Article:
I replaced the phrase “are financially capable of fulfilling their credit requirements” with “can fulfill their credit requirements.”

In After (Version 2), I removed the cross-reference (“in line with the provisions of Subsection X304.1/4304Q.1 (2008-4312Q.1)/4312N.1”). Prof. Joseph Kimble, editor in chief of The Scribes Journal of Legal Writing, founding director of the Center for Plain Language, and winner of two Burton Awards for Legal Achievement, explains in the Michigan Bar Journal (October 2007):
“Most readers will tell you, if you care to ask, that unnecessary cross-references are at least distracting and at worst irritating. They distract by cluttering the sentence and directing the reader’s attention elsewhere. And they irritate when the reader realizes that the reference was to something already known or entirely obvious.”
In After (Version 3), I changed the phrase “banks/quasi-banks or their subsidiary or affiliate credit card companies” since the two “or” may confuse readers. I used instead the phrase “banks/quasi-banks or their card companies (subsidiary or affiliate).”

BeforeAfter
Before issuing credit cards, banks/quasi-banks and/or their subsidiary/affiliate credit card companies must exercise, in accordance with the provisions of Subsection X304.1/4304Q.1 (2008-4312Q.1)/4312N.1, proper diligence by ascertaining that applicants possess good credit standing and are financially capable of fulfilling their credit requirements.






Version 1

Before issuing credit cards, banks/quasi-banks or their subsidiary or affiliate credit card companies must exercise, in line with the provisions of Subsection X304.1/4304Q.1 (2008-4312Q.1)/4312N.1, proper diligence by finding out if applicants possess good credit standing and can fulfill their credit requirements.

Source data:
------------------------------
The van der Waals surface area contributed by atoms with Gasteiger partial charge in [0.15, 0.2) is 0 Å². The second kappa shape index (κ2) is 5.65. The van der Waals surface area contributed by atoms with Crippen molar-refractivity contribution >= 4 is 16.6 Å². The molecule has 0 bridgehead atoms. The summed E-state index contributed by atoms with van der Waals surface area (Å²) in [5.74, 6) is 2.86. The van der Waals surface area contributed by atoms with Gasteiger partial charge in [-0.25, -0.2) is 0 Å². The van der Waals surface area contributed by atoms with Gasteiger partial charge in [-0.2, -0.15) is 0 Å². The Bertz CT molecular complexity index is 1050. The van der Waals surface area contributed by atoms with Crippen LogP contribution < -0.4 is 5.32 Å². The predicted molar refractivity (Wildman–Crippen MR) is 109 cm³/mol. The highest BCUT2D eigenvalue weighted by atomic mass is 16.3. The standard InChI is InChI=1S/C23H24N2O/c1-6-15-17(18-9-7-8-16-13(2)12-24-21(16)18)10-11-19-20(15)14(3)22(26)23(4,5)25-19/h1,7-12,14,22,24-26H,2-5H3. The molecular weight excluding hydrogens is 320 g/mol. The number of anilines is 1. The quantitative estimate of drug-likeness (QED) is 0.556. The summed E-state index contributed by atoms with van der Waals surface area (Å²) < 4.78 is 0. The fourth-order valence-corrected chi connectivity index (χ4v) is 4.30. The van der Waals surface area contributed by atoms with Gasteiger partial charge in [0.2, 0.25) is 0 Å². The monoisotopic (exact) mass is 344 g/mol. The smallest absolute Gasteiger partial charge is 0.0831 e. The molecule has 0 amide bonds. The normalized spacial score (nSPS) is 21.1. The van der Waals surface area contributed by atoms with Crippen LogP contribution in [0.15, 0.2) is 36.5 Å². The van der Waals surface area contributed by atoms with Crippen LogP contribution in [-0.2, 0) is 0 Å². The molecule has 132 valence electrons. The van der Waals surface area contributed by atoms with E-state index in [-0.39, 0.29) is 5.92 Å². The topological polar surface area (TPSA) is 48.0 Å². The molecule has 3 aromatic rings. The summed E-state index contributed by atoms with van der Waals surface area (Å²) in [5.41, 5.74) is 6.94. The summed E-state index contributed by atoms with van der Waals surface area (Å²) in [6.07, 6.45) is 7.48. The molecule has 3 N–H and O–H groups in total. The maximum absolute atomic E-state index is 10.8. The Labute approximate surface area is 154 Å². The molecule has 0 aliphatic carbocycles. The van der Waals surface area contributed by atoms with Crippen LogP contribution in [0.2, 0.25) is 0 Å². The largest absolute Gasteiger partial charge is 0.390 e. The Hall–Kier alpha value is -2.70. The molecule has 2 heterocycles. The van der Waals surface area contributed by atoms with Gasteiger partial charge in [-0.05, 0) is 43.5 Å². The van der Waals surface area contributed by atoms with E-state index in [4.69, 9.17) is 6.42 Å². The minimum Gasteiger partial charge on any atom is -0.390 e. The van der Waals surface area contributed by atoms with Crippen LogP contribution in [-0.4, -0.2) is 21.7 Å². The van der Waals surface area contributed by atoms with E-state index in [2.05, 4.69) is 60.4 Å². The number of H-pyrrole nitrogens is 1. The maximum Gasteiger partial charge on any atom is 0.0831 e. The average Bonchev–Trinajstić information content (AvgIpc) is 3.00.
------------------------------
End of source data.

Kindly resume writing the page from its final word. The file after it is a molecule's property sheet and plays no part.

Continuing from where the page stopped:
Version 2

Before issuing credit cards, banks/quasi-banks or their subsidiary or affiliate credit card companies must exercise proper diligence by finding out if applicants possess good credit standing and can fulfill their credit requirements.

Version 3

Before issuing credit cards, banks/quasi-banks or their card companies (subsidiary or affiliate) must exercise proper diligence by finding out if applicants possess good credit standing and can fulfill their credit requirements.

Plain English / Plain Language revisions:

Book by Judge Mark PainterThe original paragraph has two sentences, with the first sentence having 89 words. Plain language experts and resources recommend an average sentence length of 25 words or less. (Garner, Kimble, Cutts, “30 Suggestions to Improve Readability or How to Write for Judges, not like Judges” by Judge Mark Painter, “How to Write Clearly” from the European Commission, and “Plain English Good Practice Guide” from the Government of South Australia)

I broke down the long paragraph by rewriting it, placing the enumeration at the end, not at the beginning, of the sentence (“Guidelines for Drafting and Editing Court Rules” by Garner).

I also used a vertical list. Prof. Kimble says in his article “Lessons in Drafting from the New Federal Rules of Civil Procedure” (Michigan Bar Journal, August 2007):
“The vertical list is one of the drafter’s—and reader’s—best friends. Probably no other technique is more useful for organizing complex information, breaking it down into manageable chunks, avoiding repetition, and preventing ambiguity.”
The phrase “such as, but not limited to” is legalese and can be changed to “such as” without any negative legal effect.

In the phrase shall be “determined and used as basis for setting credit limits”, I changed the doublet “determined and used” into just one word “used.”